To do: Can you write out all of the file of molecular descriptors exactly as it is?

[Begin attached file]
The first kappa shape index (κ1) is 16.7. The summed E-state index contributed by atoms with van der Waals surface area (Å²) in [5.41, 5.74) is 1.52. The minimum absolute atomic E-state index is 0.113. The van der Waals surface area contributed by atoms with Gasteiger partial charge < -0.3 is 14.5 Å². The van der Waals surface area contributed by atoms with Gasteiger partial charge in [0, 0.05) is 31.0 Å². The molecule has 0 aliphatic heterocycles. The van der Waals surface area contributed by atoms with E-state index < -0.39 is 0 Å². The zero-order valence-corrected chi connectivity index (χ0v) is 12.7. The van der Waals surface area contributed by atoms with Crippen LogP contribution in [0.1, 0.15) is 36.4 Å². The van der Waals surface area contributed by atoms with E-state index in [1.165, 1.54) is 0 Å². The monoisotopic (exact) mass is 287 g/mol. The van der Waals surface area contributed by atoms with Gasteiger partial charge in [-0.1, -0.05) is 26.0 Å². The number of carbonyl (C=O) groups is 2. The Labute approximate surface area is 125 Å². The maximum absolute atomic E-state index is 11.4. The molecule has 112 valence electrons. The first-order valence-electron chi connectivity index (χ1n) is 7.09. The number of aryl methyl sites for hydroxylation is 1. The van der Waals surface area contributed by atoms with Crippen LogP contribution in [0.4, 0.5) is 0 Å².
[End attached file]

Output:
The first kappa shape index (κ1) is 16.7. The summed E-state index contributed by atoms with van der Waals surface area (Å²) in [5.41, 5.74) is 1.52. The minimum absolute atomic E-state index is 0.113. The van der Waals surface area contributed by atoms with Gasteiger partial charge < -0.3 is 14.5 Å². The van der Waals surface area contributed by atoms with Gasteiger partial charge in [0, 0.05) is 31.0 Å². The molecule has 0 aliphatic heterocycles. The van der Waals surface area contributed by atoms with E-state index < -0.39 is 0 Å². The zero-order valence-corrected chi connectivity index (χ0v) is 12.7. The van der Waals surface area contributed by atoms with Crippen LogP contribution in [0.1, 0.15) is 36.4 Å². The van der Waals surface area contributed by atoms with E-state index in [1.165, 1.54) is 0 Å². The monoisotopic (exact) mass is 287 g/mol. The van der Waals surface area contributed by atoms with Gasteiger partial charge in [-0.1, -0.05) is 26.0 Å². The number of carbonyl (C=O) groups is 2. The Labute approximate surface area is 125 Å². The maximum absolute atomic E-state index is 11.4. The molecule has 112 valence electrons. The first-order valence-electron chi connectivity index (χ1n) is 7.09. The number of aryl methyl sites for hydroxylation is 1. The van der Waals surface area contributed by atoms with Crippen LogP contribution in [0.4, 0.5) is 0 Å².